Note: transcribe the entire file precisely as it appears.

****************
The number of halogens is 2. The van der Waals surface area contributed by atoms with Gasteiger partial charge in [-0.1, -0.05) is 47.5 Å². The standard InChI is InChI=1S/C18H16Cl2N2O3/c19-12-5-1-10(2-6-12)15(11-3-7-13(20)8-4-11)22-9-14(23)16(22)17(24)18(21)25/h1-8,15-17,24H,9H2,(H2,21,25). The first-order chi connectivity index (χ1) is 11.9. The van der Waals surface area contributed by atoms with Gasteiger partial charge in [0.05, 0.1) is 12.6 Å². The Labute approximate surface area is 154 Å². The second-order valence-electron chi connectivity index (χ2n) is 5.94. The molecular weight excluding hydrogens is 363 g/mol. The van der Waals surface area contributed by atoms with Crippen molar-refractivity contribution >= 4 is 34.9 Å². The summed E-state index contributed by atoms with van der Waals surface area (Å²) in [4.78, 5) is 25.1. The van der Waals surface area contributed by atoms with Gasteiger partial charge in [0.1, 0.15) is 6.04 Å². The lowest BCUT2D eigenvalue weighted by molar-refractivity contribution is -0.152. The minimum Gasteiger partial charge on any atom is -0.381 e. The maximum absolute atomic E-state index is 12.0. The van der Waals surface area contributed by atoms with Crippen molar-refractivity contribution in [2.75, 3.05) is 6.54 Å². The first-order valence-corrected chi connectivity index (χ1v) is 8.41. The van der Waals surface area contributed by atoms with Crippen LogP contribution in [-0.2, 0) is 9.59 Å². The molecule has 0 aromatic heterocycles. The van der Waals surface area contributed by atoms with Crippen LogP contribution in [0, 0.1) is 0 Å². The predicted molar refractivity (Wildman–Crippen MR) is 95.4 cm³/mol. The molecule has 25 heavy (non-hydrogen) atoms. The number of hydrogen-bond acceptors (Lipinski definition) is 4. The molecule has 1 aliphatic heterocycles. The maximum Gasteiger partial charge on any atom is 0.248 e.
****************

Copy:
The number of halogens is 2. The van der Waals surface area contributed by atoms with Gasteiger partial charge in [-0.1, -0.05) is 47.5 Å². The standard InChI is InChI=1S/C18H16Cl2N2O3/c19-12-5-1-10(2-6-12)15(11-3-7-13(20)8-4-11)22-9-14(23)16(22)17(24)18(21)25/h1-8,15-17,24H,9H2,(H2,21,25). The first-order chi connectivity index (χ1) is 11.9. The van der Waals surface area contributed by atoms with Gasteiger partial charge in [0.05, 0.1) is 12.6 Å². The Labute approximate surface area is 154 Å². The second-order valence-electron chi connectivity index (χ2n) is 5.94. The molecular weight excluding hydrogens is 363 g/mol. The van der Waals surface area contributed by atoms with Crippen molar-refractivity contribution >= 4 is 34.9 Å². The summed E-state index contributed by atoms with van der Waals surface area (Å²) in [4.78, 5) is 25.1. The van der Waals surface area contributed by atoms with Gasteiger partial charge in [0.1, 0.15) is 6.04 Å². The lowest BCUT2D eigenvalue weighted by molar-refractivity contribution is -0.152. The minimum Gasteiger partial charge on any atom is -0.381 e. The maximum absolute atomic E-state index is 12.0. The van der Waals surface area contributed by atoms with Crippen molar-refractivity contribution in [2.75, 3.05) is 6.54 Å². The first-order valence-corrected chi connectivity index (χ1v) is 8.41. The van der Waals surface area contributed by atoms with Crippen LogP contribution in [-0.2, 0) is 9.59 Å². The molecule has 0 aromatic heterocycles. The van der Waals surface area contributed by atoms with Crippen LogP contribution in [0, 0.1) is 0 Å². The predicted molar refractivity (Wildman–Crippen MR) is 95.4 cm³/mol. The molecule has 25 heavy (non-hydrogen) atoms. The number of hydrogen-bond acceptors (Lipinski definition) is 4. The molecule has 1 aliphatic heterocycles. The maximum Gasteiger partial charge on any atom is 0.248 e.